A fascinating collection of documents is available online thanks to the work of the Open Society Archives and the Hungarian National Library (Széchényi Könyvtár). The collection was named after its rescuer, Claire de Héderváry (or Héderváry Klára), an employee of the UN for thirty years. In 1957 January-February when important and less important Hungarian refugees arrived in the West, the United Nations General Assembly established the Special Committee on the Problem of Hungary for the purpose of investigating Hungary's 1956 Revolution, the subsequent Soviet military intervention, and the circumstances and events that led to the installation of the government of János Kádár. This committee was unofficially called the Committee of Five because five countries were asked to delegate members: Australia, Denmark, Ceylon, Tunisia and Uruguay.
I doubt that there were too many Hungarian employees of the United Nations in those days and Claire de Héderváry, who had lived abroad since 1933, first in Brussels and later in New York, suddenly became an indispensable person at UN headquarters. Her work with the Committee was critical because the members decided to conduct hearings with Hungarian refugees, most of whom didn't speak any other language but Hungarian. Even if they knew some English, their knowledge of the language wasn't good enough to give testimony in it. The interviews were held in New York, Geneva, Rome, Vienna, and London. Most of the interviewees refused to give their names, fearing retribution against relatives in Hungary, but some important names are known: Anna Kéthly, head of the Hungarian Social Democratic Party; Béla Király, leader of the Hungarian National Guard; József Kővágó, mayor of Budapest; Pál Ignotus, writer; György Pálóczi Horváth, writer and essayist; and Éva Szörényi, actress, just to mention a few. The testimonies were translated into English, transcribed, and are now available on the website of the Open Society Archives.
Klára Héderváry is solely responsible for the survival of these documents because it was customary to toss out documents that weren't deemed of utmost importance after awhile. But Ms Héderváry kept the documents, amounting to twenty-four liquor boxes, in her office and when she retired she was allowed to take them along as her private possession. At the time Ms Héderváry lived in a very small apartment where there was simply not enough space for twenty-four large boxes, and therefore she deposited them for safe keeping at the Hoover Institution in Palo Alto, California. After the change of regime she made arrangements for the material to be housed in the Hungarian National Library.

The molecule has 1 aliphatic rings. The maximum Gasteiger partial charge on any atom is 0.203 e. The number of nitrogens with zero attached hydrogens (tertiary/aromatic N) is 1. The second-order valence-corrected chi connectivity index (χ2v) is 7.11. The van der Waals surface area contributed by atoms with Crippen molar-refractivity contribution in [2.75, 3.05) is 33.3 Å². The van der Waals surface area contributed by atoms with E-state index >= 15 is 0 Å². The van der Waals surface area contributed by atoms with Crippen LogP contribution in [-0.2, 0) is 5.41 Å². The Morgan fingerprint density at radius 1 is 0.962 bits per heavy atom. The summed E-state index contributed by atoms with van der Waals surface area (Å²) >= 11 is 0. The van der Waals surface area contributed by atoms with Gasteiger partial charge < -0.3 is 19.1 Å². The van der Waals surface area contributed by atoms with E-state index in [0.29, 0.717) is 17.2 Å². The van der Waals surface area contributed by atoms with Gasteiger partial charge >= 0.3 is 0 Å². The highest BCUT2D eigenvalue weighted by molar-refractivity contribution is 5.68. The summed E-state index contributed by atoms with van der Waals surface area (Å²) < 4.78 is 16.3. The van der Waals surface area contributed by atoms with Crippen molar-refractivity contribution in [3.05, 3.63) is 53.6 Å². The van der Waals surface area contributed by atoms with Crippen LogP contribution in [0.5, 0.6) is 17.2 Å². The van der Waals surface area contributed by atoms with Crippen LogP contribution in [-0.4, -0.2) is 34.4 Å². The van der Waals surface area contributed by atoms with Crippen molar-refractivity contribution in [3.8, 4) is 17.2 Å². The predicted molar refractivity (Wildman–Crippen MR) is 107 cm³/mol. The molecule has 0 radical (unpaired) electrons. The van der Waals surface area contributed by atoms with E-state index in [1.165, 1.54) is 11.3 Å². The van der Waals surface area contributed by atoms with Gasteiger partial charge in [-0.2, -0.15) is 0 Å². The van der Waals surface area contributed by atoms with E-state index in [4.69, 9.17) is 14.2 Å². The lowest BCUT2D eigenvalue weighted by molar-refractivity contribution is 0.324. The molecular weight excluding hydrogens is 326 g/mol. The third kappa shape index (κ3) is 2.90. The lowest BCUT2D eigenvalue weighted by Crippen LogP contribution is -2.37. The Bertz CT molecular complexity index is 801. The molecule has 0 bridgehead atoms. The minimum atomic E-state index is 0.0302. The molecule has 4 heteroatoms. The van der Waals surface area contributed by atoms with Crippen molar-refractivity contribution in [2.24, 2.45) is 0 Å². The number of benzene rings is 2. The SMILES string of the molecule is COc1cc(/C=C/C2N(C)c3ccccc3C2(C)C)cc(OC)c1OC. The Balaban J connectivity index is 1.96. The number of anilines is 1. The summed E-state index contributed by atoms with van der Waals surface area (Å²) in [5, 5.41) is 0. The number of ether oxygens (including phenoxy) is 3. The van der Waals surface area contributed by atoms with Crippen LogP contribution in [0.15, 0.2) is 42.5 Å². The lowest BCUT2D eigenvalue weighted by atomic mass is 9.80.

Open Society Archives (OSA) came into being after George Soros acquired the archives of Radio Free Europe and transferred them to the newly established Central European University in Budapest. OSA is collecting, preserving, and making accessible documents relating to recent history. By now OSA has 7,000 linear meters of records divided into three main groups: (1) Communism, the Cold War, and Their Afterlife; (2) Human Rights; and (3) Soros Foundations Network and the Central European University. As a joint effort of the National Library and OSA seventy-seven hours of oral testimony were digitized. According to the chief archivist of OSA "it was a terribly difficut job." Lately researchers have been occupying themselves trying to identify the unnamed witnesses.
These hearings helped the western powers understand the Hungarian situation, not just events that occurred during the revolution but more importantly the reasons for the outbreak of the uprising. Most of the interviews I looked at go into some detail about the underlying causes. As we know, western intelligence in Hungary was very poor and although on-the-spot observers had an inkling that something was brewing, foreign observers were unaware of the mood in Hungary. I wonder what on earth the foreign embassies did in those days. How was it possible that the diplomats noticed nothing about the intellectual revolt that was obvious just by reading the daily press? Perhaps they simply couldn't fathom such an admittedly unexpected event as armed fighting on the streets of Budapest. Some studies are available on US foreign policy during this period and some interesting articles are also available, even in English, at the website of the 1956-Intézet.
Yesterday there was a round table discussion about the Héderváry Collection's significance with Ms Héderváry (age 90) present. There is an interesting sidenote to the story. In 1971 a play was written entitled "A magyar kérdés" (The Hungarian question) about the Committee of Five; given the date of its production one can imagine what it was like. Apparently, it was nothing but a propaganda piece with no little falsification of history. For example, Héderváry was portrayed as a woman of ill repute. It was none other than Cecília Esztergályos, the well known and respected actress, who played Héderváry. Esztergályos was also invited to the conference but not surprisingly she excused herself. No mention of this role can be found on her website.
It is certainly worth one's while to take a look at some of these testimonies. I found them fascinating.